These Are the New UNESCO World Heritage Sites for 2021

These Are the New UNESCO World Heritage Sites for 2021

Check out these newly added cultural and natural sites — from France to Peru!

The United Nations Educational, Scientific and Cultural Organization (UNESCO) recently added 34 new places to their prestigious World Heritage List. This latest roster includes nominations from 2020 and 2021, now part of a list of over 1,000 natural and cultural sites. Each of these boasts great cultural, historical, and/or natural significance — or as UNESCO puts it, “of outstanding universal value.” 

From Europe’s iconic spa towns to an Iranian railway that’s almost a hundred years old, we’ve rounded up 16 of our top picks among the new UNESCO World Heritage Sites! Trust us when we say that you’ll surely wanna add these to your bucket list… if you haven’t already. 

Europe

1. Frescoes of Padua, Italy

new UNESCO world heritage sites

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The historic walled city of Padua is home to frescoes painted by different artists for various patrons. It comprises eight religious and secular building complexes that feature fresco cycles (a series of frescoes about a particular subject) dating back to the 14th century. 

2. Nice, France

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Among the new UNESCO World Heritage Sites, this is probably the most popular one. Nicknamed the Winter Resort Town of the Riviera, Nice has been a popular vacation spot for the wealthy and famous since the 19th century. To ensure its heritage preservation, urban development will be strictly controlled along the Promenade des Anglais and the Old Town area. 

Also read: 12 Charming Airbnbs in the South of France to Fuel Your Wanderlust

3. The Great Spa Towns of Europe

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This World Heritage listing comprises 11 towns scattered throughout Europe, all developed around natural mineral water springs. Each shows the European spa culture that developed from the early 18th century to the 1930s.

4. Cordouan Lighthouse, France

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Located in southwest France, this white limestone structure was built at the end of the 16th century and still serves its actual purpose. It even features gargoyles, as well as a sandbar below that’s accessible during low tide.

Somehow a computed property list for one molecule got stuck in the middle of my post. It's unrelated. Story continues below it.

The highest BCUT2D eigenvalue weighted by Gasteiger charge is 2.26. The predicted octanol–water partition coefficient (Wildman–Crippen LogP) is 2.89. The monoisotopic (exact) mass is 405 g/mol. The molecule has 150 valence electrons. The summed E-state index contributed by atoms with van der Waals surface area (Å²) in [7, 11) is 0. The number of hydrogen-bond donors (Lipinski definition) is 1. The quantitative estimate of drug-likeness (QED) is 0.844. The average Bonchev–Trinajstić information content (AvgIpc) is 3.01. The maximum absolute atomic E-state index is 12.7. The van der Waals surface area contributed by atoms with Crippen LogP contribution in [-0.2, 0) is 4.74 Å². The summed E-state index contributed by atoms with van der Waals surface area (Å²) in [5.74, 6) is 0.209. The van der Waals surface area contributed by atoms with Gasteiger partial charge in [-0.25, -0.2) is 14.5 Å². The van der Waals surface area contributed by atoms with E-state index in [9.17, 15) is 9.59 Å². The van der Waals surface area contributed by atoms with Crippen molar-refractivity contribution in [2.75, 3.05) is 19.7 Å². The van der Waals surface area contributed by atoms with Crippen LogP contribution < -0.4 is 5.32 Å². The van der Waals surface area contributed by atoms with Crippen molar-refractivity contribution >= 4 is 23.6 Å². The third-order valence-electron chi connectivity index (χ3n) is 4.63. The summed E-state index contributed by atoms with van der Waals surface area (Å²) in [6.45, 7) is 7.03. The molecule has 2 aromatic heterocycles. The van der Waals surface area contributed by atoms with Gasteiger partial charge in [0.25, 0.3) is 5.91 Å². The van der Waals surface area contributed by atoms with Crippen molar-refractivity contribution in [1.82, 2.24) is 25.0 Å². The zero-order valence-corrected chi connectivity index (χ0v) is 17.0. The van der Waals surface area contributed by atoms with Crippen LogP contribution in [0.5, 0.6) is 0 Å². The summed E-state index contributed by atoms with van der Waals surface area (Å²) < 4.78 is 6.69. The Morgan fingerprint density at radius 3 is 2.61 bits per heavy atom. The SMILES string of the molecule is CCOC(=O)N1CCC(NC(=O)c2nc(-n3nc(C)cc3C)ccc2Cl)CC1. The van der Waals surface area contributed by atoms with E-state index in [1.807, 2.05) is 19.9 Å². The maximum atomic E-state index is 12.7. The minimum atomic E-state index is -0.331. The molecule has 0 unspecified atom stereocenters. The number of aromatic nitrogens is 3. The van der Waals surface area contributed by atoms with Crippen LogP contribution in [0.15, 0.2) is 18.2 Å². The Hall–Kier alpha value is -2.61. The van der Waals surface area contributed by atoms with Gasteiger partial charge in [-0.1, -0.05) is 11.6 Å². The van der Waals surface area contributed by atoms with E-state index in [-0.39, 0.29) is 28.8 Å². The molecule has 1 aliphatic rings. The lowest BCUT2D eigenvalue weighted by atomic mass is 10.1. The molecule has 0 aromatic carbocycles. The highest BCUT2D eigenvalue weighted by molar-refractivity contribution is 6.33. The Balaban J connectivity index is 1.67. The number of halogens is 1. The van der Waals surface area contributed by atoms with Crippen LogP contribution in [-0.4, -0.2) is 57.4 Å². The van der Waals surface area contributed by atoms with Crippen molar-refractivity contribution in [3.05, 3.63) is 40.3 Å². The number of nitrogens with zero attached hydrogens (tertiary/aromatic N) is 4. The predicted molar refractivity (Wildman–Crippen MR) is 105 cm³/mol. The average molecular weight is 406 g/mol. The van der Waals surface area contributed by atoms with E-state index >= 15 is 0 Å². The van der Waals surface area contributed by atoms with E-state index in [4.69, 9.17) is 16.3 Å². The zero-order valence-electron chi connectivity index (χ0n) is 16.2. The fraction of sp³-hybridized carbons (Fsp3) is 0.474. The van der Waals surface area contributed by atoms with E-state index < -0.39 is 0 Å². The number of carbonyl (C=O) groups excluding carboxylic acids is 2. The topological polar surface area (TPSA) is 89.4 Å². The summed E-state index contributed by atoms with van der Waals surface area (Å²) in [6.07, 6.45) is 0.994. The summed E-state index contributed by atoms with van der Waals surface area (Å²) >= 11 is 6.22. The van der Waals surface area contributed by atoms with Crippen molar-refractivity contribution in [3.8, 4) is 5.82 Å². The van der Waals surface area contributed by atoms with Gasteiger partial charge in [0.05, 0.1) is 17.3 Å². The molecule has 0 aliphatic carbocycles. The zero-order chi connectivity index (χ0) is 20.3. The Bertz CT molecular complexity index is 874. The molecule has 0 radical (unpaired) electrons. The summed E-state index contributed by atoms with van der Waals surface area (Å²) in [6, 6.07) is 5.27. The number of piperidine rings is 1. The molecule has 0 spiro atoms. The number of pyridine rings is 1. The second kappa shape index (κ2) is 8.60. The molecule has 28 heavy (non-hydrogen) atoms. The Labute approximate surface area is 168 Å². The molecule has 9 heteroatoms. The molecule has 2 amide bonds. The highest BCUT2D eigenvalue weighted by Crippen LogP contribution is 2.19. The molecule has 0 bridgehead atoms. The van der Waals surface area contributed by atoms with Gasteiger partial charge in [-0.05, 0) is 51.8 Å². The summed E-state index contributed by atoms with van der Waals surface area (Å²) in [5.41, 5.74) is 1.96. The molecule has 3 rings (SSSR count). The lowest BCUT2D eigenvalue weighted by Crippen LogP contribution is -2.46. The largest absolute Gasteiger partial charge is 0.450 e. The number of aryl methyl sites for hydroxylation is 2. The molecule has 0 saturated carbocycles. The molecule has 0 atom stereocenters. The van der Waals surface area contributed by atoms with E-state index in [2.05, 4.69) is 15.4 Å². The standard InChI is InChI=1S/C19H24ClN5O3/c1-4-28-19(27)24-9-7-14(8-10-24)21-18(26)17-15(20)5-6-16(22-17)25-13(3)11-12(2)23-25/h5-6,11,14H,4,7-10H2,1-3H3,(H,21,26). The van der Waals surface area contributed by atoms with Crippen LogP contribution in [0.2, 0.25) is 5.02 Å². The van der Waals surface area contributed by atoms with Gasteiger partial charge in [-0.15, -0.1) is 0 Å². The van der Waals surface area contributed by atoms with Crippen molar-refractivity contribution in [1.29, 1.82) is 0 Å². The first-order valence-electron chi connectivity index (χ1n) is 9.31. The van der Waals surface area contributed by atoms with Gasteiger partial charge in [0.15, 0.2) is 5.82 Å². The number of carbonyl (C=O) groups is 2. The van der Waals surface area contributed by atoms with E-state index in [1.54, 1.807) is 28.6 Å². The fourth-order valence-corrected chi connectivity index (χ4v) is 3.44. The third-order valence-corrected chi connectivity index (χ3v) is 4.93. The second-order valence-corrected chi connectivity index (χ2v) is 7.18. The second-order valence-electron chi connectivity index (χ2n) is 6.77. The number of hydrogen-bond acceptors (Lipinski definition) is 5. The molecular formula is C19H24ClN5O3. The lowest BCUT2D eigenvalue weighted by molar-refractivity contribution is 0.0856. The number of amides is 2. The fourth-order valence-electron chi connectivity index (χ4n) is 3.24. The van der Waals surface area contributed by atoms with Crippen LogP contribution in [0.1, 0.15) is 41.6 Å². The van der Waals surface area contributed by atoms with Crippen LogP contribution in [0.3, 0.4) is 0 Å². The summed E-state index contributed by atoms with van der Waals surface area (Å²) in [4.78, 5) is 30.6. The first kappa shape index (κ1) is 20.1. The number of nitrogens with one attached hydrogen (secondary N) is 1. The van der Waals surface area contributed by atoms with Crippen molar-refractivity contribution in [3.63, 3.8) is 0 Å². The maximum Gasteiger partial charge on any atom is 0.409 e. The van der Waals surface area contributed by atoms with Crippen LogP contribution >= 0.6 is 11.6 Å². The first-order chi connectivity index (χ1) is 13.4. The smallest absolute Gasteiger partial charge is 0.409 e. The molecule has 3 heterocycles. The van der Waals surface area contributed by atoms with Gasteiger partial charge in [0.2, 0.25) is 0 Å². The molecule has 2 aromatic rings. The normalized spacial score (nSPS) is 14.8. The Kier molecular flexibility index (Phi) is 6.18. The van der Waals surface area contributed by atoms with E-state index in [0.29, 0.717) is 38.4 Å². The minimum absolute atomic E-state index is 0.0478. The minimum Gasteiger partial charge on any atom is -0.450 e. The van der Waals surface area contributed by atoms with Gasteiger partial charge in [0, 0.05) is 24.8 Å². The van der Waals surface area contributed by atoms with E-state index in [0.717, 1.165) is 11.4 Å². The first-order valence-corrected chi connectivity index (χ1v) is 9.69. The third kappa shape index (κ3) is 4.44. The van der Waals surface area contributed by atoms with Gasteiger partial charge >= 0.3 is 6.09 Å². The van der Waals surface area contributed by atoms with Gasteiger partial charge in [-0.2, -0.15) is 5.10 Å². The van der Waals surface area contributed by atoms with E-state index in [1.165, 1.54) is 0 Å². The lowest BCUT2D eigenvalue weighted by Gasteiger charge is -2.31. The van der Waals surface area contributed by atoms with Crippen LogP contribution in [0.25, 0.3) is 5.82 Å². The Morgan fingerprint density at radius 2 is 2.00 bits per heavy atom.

5. The works of Jože Plečnik in Ljubljana, Slovenia

new UNESCO world heritage sites

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If Barcelona has Antoni Gaudí, then Ljubljana has Jože Plečnik. Nearly every corner of the Slovenian capital has a structure designed by this architect, such as Triple Bridge, National and University Library, and several market buildings along the Ljubljanica River. Built between World War I and World War II, his works helped build the city’s distinctly Slovenian identity. 

Also read: 20 Budget Destinations in Europe You Should Visit

Asia

6. Kaeng Krachan Forest Complex, Thailand

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First up among the new UNESCO World Heritage Sites in Asia is this expansive forest area found along the Thailand side of the Tenasserim mountain range. It’s home to a wide variety of tropical flora, as well as endangered fauna like the Siamese Crocodile, Asian Elephant, Asian Giant Tortoise, and Asiatic Wild Dog

Also read: 22 National Parks That Nature Lovers Can’t Miss in Thailand

7. Southern Islands, Japan

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This covers 165 square miles in southwestern Japan; specifically Amami-Oshima Island, Tokunoshima Island, the northern part of Okinawa Island, and Iriomote Island. The parts included in the World Heritage listing are completely uninhabited by humans. Hence, one can expect a high level of biodiversity; from endangered mammals, reptiles, and birds, to endemic plants.

8. As-Salt, Jordan

new UNESCO world heritage sites

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Located near Amman, Jordan is this hillside town that served as a major trading hub, especially towards the Ottoman period. During that time, many merchants arrived from neighbouring countries and transformed the rural settlement into a robust town. As-Salt has around 650 historic buildings and boasts fertile soil used to harvest grapes and olives to this day.